#QuitforCovid and Stop Smoking Support in North Tyneside
#QuitforCovid is a call to action. The term was coined by the NHS – from Dr Charlie Kenward, a GP at a Practice in Bristol, who explains: “I was in surgery talking to a mother with her 9-year-old son. She said she was worried about catching it because she is a smoker. I asked her why not quit? She looked at her son who looked back at her and nodded. This is something all smokers can do now so that’s why I’m asking smokers to #QuitforCovid.”
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There are a number of pharmacies across North Tyneside offering telephone support to stop smoking. They can also arrange access to discounted or free medications to help smokers to quit, which can be collected by relatives if smokers are unable to, or delivered in some cases. The list of pharmacies offering telephone support can be found here.
If you want to stop smoking, you can make small changes to your lifestyle that may help you resist the temptation to light up.
You might have tried to quit smoking before and not managed it, but don’t let that put you off.
Look back at the things your experience has taught you and think about how you’re really going to do it this time.
Make a plan to quit smoking
Make a promise, set a date and stick to it. Sticking to the “not a drag” rule can really help.
Whenever you find yourself in difficulty, say to yourself, “I won’t even have a single drag”, and stick with this until the cravings pass.
Think ahead to times where it might be difficult (a party, for instance), and plan your actions and escape routes in advance.
Consider your diet
Is your after-dinner cigarette your favourite? A US study revealed that some foods, including meat, make cigarettes more satisfying.
Others, including cheese, fruit and vegetables, make cigarettes taste terrible. So swap your usual steak or burger for a veggie pizza instead.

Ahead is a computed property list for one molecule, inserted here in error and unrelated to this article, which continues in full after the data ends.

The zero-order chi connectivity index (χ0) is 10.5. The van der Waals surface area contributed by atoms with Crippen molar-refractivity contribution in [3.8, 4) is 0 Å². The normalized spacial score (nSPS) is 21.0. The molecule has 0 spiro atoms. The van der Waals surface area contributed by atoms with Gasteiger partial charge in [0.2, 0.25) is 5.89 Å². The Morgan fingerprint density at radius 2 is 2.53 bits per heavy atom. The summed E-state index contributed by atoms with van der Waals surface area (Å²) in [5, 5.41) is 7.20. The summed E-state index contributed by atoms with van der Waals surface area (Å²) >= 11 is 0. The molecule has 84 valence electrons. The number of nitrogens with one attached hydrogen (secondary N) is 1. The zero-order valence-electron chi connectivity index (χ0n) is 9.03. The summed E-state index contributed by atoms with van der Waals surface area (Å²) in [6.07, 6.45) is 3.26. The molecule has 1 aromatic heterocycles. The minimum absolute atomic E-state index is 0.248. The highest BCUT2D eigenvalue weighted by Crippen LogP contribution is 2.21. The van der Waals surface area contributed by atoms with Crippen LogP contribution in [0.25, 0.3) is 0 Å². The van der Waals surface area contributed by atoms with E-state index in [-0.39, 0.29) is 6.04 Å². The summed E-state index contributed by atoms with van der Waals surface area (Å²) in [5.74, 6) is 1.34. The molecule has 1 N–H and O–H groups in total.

You may also want to change your routine at or after mealtimes. Getting up and doing the dishes straight away or settling down in a room where you don’t smoke may help.
Change your drink
The same US study as above also looked at drinks. Fizzy drinks, alcohol, cola, tea and coffee all make cigarettes taste better.
So when you’re out, drink more water and juice. Some people find simply changing their drink (for example, switching from wine to a vodka and tomato juice) affects their need to reach for a cigarette.
Identify when you crave cigarettes
A craving can last 5 minutes. Before you give up, make a list of 5-minute strategies.
For example, you could leave the party for a minute, dance or go to the bar.
And think about this: the combination of smoking and drinking raises your risk of mouth cancer by 38 times.
Get some stop smoking support
If friends or family members want to give up, too, suggest to them that you give up together.
There’s also support available from your local stop smoking service. Did you know that you’re up to 4 times more likely to quit successfully with their expert help and advice?
You can also call the NHS Smokefree helpline on 0300 123 1044, open Monday to Friday, 9am to 8pm and Saturday to Sunday, 11am to 4pm.
A review of scientific studies has proved exercise, even a 5-minute walk or stretch, cuts cravings and may help your brain produce anti-craving chemicals.
Make non-smoking friends
When you’re at a party, stick with the non-smokers.
“When you look at the smokers, don’t envy them,” says Louise, 52, an ex-smoker.
“Think of what they’re doing as a bit strange – lighting a small white tube and breathing in smoke.”
Keep your hands and mouth busy
Nicotine replacement therapy (NRT) can double your chances of success.
As well as patches, there are tablets, lozenges, gum and a nasal spray. And if you like holding a cigarette, there are handheld products like the inhalator or e-cigarettes.
When you’re out, try putting your drink in the hand that usually holds a cigarette, or drink from a straw to keep your mouth busy.
Make a list of reasons to quit
Keep reminding yourself why you made the decision to give up. Make a list of the reasons and read it when you need support.
Ex-smoker Chris, 28, says: “I used to take a picture of my baby daughter with me when I went out. If I was tempted, I’d look at that.”
Read more about the stop smoking treatments available on the NHS.